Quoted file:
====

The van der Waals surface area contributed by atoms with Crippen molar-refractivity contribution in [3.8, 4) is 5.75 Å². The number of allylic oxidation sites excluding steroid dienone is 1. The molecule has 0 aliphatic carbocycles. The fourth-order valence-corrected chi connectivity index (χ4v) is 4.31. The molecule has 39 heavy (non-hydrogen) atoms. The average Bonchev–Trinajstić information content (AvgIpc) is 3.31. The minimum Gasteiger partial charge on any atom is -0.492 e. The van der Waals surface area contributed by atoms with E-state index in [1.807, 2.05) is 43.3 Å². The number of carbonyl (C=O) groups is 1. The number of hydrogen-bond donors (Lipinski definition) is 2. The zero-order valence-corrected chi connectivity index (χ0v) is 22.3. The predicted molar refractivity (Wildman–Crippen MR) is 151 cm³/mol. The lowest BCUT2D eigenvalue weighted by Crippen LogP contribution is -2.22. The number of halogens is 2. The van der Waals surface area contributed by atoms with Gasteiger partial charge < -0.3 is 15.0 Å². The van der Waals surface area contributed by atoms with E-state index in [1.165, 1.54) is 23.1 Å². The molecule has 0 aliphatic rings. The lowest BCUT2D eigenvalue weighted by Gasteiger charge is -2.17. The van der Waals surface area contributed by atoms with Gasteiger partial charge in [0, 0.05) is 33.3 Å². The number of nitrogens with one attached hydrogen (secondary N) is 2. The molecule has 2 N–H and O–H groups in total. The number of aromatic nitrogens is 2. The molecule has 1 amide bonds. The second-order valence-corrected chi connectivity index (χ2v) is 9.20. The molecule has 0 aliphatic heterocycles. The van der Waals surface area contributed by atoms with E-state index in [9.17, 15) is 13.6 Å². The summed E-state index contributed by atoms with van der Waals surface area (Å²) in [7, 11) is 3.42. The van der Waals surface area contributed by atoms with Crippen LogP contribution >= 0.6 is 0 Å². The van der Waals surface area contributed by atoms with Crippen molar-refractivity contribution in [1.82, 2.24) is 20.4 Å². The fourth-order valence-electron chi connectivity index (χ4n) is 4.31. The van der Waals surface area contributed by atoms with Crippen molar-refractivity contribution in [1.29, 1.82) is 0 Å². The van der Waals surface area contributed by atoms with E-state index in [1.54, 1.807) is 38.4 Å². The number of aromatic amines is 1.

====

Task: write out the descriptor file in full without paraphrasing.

The van der Waals surface area contributed by atoms with Crippen molar-refractivity contribution in [3.8, 4) is 5.75 Å². The number of allylic oxidation sites excluding steroid dienone is 1. The molecule has 0 aliphatic carbocycles. The fourth-order valence-corrected chi connectivity index (χ4v) is 4.31. The molecule has 39 heavy (non-hydrogen) atoms. The average Bonchev–Trinajstić information content (AvgIpc) is 3.31. The minimum Gasteiger partial charge on any atom is -0.492 e. The van der Waals surface area contributed by atoms with E-state index in [1.807, 2.05) is 43.3 Å². The number of carbonyl (C=O) groups is 1. The number of hydrogen-bond donors (Lipinski definition) is 2. The zero-order valence-corrected chi connectivity index (χ0v) is 22.3. The predicted molar refractivity (Wildman–Crippen MR) is 151 cm³/mol. The lowest BCUT2D eigenvalue weighted by Crippen LogP contribution is -2.22. The number of halogens is 2. The van der Waals surface area contributed by atoms with Gasteiger partial charge < -0.3 is 15.0 Å². The van der Waals surface area contributed by atoms with E-state index in [1.165, 1.54) is 23.1 Å². The molecule has 0 aliphatic rings. The lowest BCUT2D eigenvalue weighted by Gasteiger charge is -2.17. The van der Waals surface area contributed by atoms with Gasteiger partial charge in [0, 0.05) is 33.3 Å². The number of nitrogens with one attached hydrogen (secondary N) is 2. The molecule has 2 N–H and O–H groups in total. The number of aromatic nitrogens is 2. The molecule has 1 amide bonds. The second-order valence-corrected chi connectivity index (χ2v) is 9.20. The molecule has 0 aliphatic heterocycles. The van der Waals surface area contributed by atoms with E-state index in [9.17, 15) is 13.6 Å². The summed E-state index contributed by atoms with van der Waals surface area (Å²) in [7, 11) is 3.42. The van der Waals surface area contributed by atoms with Crippen LogP contribution >= 0.6 is 0 Å². The van der Waals surface area contributed by atoms with Crippen molar-refractivity contribution in [1.82, 2.24) is 20.4 Å². The fourth-order valence-electron chi connectivity index (χ4n) is 4.31. The van der Waals surface area contributed by atoms with Crippen molar-refractivity contribution in [1.29, 1.82) is 0 Å². The van der Waals surface area contributed by atoms with E-state index in [1.54, 1.807) is 38.4 Å². The number of aromatic amines is 1.